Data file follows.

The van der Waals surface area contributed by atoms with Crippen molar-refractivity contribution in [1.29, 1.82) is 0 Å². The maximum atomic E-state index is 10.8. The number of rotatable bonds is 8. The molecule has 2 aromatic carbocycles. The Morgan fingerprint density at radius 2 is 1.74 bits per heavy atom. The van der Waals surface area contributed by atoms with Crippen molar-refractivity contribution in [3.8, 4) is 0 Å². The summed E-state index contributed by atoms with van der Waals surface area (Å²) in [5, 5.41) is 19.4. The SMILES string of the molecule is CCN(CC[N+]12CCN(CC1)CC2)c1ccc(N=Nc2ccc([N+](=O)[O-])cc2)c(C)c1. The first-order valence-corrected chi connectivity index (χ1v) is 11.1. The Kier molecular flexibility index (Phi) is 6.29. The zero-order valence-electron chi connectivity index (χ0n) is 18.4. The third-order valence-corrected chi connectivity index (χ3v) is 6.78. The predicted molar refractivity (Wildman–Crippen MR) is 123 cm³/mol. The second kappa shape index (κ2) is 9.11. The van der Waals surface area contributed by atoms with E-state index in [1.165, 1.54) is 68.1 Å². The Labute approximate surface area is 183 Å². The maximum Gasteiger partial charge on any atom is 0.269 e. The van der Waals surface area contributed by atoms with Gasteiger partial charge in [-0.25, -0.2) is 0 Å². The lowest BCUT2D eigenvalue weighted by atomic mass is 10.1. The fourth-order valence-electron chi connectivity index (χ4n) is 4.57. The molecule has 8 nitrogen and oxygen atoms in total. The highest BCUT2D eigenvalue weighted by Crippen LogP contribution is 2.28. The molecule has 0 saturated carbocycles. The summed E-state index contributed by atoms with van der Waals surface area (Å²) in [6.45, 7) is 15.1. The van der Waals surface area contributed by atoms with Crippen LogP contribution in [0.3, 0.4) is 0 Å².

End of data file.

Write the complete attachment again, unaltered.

The van der Waals surface area contributed by atoms with Crippen molar-refractivity contribution in [1.29, 1.82) is 0 Å². The maximum atomic E-state index is 10.8. The number of rotatable bonds is 8. The molecule has 2 aromatic carbocycles. The Morgan fingerprint density at radius 2 is 1.74 bits per heavy atom. The van der Waals surface area contributed by atoms with Crippen molar-refractivity contribution in [3.8, 4) is 0 Å². The summed E-state index contributed by atoms with van der Waals surface area (Å²) in [5, 5.41) is 19.4. The SMILES string of the molecule is CCN(CC[N+]12CCN(CC1)CC2)c1ccc(N=Nc2ccc([N+](=O)[O-])cc2)c(C)c1. The first-order valence-corrected chi connectivity index (χ1v) is 11.1. The Kier molecular flexibility index (Phi) is 6.29. The zero-order valence-electron chi connectivity index (χ0n) is 18.4. The third-order valence-corrected chi connectivity index (χ3v) is 6.78. The predicted molar refractivity (Wildman–Crippen MR) is 123 cm³/mol. The second kappa shape index (κ2) is 9.11. The van der Waals surface area contributed by atoms with E-state index in [1.165, 1.54) is 68.1 Å². The Labute approximate surface area is 183 Å². The maximum Gasteiger partial charge on any atom is 0.269 e. The van der Waals surface area contributed by atoms with Gasteiger partial charge in [-0.25, -0.2) is 0 Å². The lowest BCUT2D eigenvalue weighted by atomic mass is 10.1. The fourth-order valence-electron chi connectivity index (χ4n) is 4.57. The molecule has 8 nitrogen and oxygen atoms in total. The highest BCUT2D eigenvalue weighted by Crippen LogP contribution is 2.28. The molecule has 0 saturated carbocycles. The summed E-state index contributed by atoms with van der Waals surface area (Å²) in [6.45, 7) is 15.1. The van der Waals surface area contributed by atoms with Crippen LogP contribution in [0.3, 0.4) is 0 Å².